Tuesday night’s election results handed Republicans a majority in the Senate, and an expanded GOP presence in the House — part of shifting midterm political tides The Blue Review parsed in our latest issue. But in local politics a major shift took place in the agency responsible for managing the City of Boise’s roadways: the Ada County Highway District.
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Paul Woods won a crowded, six-way race for the District No. 3 seat while Kent Goldthorpe unseated ACHD Vice President Mitchell Juarena in the District No. 4 post. Juarena was only recently installed as ACHD commissioner to fill the seat vacated by the outgoing Dave Case, now an Ada County Commissioner.
Craig Quintana, the ACHD’s Chief Information Officer, indicated that the new commissioners may represent a new swing vote.
“They’re going to bring their views and perspectives to the table, but ultimately it takes three votes to guide policy. Whatever position they take will bring that swing vote. At the staff level, we always have to be able to count to three, and that’s going to hold sway going forward,” said Quintana.
Asked specifically if Woods and Goldthorpe would mean changes for ACHD regarding friction between ACHD and the City of Boise, Quintana couldn’t say.
“I don’t know,” he said. “I don’t know if they’ve tipped that balance. We’ll just have to see what they believe once they get here. Once you’re in the inside, things often look a little differently than they look from the outside perspective.”
But news of the ACHD commission’s new makeup may well be an early Christmas present for Mayor Dave Bieter. As reported in Boise Weekly, the mayor publicly expressed his desire to see new leadership at the commission — a wish that came true Tuesday, Nov. 4.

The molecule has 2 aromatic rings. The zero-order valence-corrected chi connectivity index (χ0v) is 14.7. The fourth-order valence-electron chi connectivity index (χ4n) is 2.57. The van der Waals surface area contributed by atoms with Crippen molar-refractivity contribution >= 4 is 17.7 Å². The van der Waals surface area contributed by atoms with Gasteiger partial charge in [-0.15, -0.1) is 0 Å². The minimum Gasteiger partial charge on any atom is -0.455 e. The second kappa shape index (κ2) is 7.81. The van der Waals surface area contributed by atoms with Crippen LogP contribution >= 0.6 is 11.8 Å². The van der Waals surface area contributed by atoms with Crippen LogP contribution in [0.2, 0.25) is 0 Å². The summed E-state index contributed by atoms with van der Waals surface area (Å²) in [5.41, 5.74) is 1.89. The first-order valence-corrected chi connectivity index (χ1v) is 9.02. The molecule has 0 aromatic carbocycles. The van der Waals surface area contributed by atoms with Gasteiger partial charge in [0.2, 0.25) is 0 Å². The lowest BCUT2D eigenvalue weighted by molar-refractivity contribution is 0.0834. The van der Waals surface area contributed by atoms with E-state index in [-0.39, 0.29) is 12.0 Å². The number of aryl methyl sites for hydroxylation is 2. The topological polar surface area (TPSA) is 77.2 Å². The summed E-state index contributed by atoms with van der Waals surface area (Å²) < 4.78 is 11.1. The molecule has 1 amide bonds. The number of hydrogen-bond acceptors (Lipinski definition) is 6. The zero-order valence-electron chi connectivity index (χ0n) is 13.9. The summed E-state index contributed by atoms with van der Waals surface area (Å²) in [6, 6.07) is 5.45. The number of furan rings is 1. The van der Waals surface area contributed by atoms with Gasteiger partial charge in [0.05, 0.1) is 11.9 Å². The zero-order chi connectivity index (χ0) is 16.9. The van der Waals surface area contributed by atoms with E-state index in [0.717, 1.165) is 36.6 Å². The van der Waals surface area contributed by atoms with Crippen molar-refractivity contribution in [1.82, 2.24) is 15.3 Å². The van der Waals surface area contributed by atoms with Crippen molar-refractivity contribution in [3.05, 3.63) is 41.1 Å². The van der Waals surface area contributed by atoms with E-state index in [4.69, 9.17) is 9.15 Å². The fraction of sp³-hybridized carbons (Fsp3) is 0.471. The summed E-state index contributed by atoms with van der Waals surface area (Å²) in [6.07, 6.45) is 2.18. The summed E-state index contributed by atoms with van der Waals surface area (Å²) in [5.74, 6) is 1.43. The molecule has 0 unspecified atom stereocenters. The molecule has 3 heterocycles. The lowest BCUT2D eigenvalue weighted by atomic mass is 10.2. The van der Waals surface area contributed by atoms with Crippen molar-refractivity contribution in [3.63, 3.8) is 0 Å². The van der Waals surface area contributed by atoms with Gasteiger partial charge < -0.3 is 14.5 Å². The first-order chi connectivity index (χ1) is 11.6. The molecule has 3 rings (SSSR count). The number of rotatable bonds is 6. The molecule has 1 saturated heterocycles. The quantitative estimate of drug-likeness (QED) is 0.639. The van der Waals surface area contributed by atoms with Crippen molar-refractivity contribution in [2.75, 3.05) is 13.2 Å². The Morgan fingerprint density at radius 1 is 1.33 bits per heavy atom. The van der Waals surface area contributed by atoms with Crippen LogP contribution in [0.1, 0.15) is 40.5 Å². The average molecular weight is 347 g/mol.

The Idaho Statesman‘s Cynthia Sewell caught up with the candidates and Mayor Bieter on Nov. 5
In recent years Ada County residents have watched a back and forth between ACHD and the county’s largest city over many street issues including downtown bike lanes and the placement of “smart” parking sensors in roadways. Vince Trimboli, City of Boise Community Relations Supervisor, stressed the city’s hopes for better collaboration going forward.
“We’re hopeful that the changes at the ACHD commission will lead to the ability to be more collaborative with them, and bring about the best result for the citizens of Boise,” he said.
Trimboli cited the results of the ACHD race, and the city’s successful push for a new fire safety bond as evidence voters are in sync with the city’s approach.
“We want to work collaboratively with ACHD — we always have — and we hope this gives us the ability to provide quality road sevices to Boiseans,” he said.
Trimboli said Boise City Council members have expressed dissatisfaction with ACHD’s decision-making process.
“Their biggest thing is that they want to have the ability to be a part of the decision process before the decision is made,” he said. “They want to be sure that whatever decisions are being made are hand in hand with our land use and transportation planning. The [ACHD] model is certainly failed in that area, in that we have designs and plans for our city, but without control of the roads we can’t always ensure that happens.”
Quintana at ACHD said that the District is used to frequent turnover.
“We’ll have to see once the commssioners-elect get in here and make their will known. It’s going to be one of those adjustment phases, but honestly we’re pretty used to it,” he said. “It happens every two years.”
A change in the commission’s makeup could mean different outcomes in tussles over the City of Boise’s multimodal transportation priorities. In June, a controversial vote not to renew a 30-day downtown bike lane pilot project was decided by commissioners Rebecca Arnold and the outgoing Jaurena.
According to Quintana, the new commission has choices to make come January 7.
“One of their first big decisions is to elect a president,” said Quintana. “Juarena was the sitting vice president, and all indications were he was going to be elevated to president should he carry the day in his race.”
Commission presidency constitutes a leadership role and influence in setting the commission’s agenda. Woods and Goldthorpe will impact selection of the new “face” of the ACHD.
“Right off the bat, they’re going to have to make a big decision about who’s going to the lead the commission,” said Quintana, “and the two newcomers will have a large role in that.”
The views and opinions expressed here are those of the writer and do not necessarily reflect those of Boise State University, the Center for Idaho History and Politics, or the School of Public Service.